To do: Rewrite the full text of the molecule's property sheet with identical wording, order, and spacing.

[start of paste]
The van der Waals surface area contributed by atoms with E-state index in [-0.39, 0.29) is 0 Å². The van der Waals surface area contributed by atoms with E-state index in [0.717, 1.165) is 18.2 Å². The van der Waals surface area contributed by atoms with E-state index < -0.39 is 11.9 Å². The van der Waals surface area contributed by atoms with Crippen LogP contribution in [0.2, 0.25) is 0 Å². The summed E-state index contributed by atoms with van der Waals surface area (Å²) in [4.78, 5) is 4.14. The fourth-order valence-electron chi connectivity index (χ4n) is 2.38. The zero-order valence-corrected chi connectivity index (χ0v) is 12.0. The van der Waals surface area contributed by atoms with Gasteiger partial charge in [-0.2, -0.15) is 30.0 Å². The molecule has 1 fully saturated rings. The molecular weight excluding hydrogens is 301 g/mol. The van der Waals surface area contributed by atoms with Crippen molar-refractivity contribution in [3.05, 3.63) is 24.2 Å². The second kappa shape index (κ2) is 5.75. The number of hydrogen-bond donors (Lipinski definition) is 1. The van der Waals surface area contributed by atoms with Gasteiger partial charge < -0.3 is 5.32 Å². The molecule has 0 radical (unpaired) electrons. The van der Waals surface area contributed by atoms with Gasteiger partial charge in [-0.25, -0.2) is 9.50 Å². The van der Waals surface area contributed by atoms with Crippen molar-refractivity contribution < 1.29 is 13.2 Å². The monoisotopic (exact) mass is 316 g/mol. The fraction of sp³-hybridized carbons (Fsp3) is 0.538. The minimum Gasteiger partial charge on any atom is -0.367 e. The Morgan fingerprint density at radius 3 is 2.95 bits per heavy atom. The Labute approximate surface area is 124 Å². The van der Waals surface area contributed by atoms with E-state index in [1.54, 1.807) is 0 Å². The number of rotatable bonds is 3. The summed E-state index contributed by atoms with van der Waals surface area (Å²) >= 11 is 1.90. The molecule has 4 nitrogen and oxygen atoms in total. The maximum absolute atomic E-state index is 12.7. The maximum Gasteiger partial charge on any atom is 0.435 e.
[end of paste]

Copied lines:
The van der Waals surface area contributed by atoms with E-state index in [-0.39, 0.29) is 0 Å². The van der Waals surface area contributed by atoms with E-state index in [0.717, 1.165) is 18.2 Å². The van der Waals surface area contributed by atoms with E-state index < -0.39 is 11.9 Å². The van der Waals surface area contributed by atoms with Crippen LogP contribution in [0.2, 0.25) is 0 Å². The summed E-state index contributed by atoms with van der Waals surface area (Å²) in [4.78, 5) is 4.14. The fourth-order valence-electron chi connectivity index (χ4n) is 2.38. The zero-order valence-corrected chi connectivity index (χ0v) is 12.0. The van der Waals surface area contributed by atoms with Gasteiger partial charge in [-0.2, -0.15) is 30.0 Å². The molecule has 1 fully saturated rings. The molecular weight excluding hydrogens is 301 g/mol. The van der Waals surface area contributed by atoms with Crippen molar-refractivity contribution in [3.05, 3.63) is 24.2 Å². The second kappa shape index (κ2) is 5.75. The number of hydrogen-bond donors (Lipinski definition) is 1. The van der Waals surface area contributed by atoms with Gasteiger partial charge < -0.3 is 5.32 Å². The molecule has 0 radical (unpaired) electrons. The van der Waals surface area contributed by atoms with Gasteiger partial charge in [-0.25, -0.2) is 9.50 Å². The van der Waals surface area contributed by atoms with Crippen molar-refractivity contribution < 1.29 is 13.2 Å². The monoisotopic (exact) mass is 316 g/mol. The fraction of sp³-hybridized carbons (Fsp3) is 0.538. The minimum Gasteiger partial charge on any atom is -0.367 e. The Morgan fingerprint density at radius 3 is 2.95 bits per heavy atom. The Labute approximate surface area is 124 Å². The van der Waals surface area contributed by atoms with E-state index in [1.54, 1.807) is 0 Å². The number of rotatable bonds is 3. The summed E-state index contributed by atoms with van der Waals surface area (Å²) >= 11 is 1.90. The molecule has 4 nitrogen and oxygen atoms in total. The maximum absolute atomic E-state index is 12.7. The maximum Gasteiger partial charge on any atom is 0.435 e.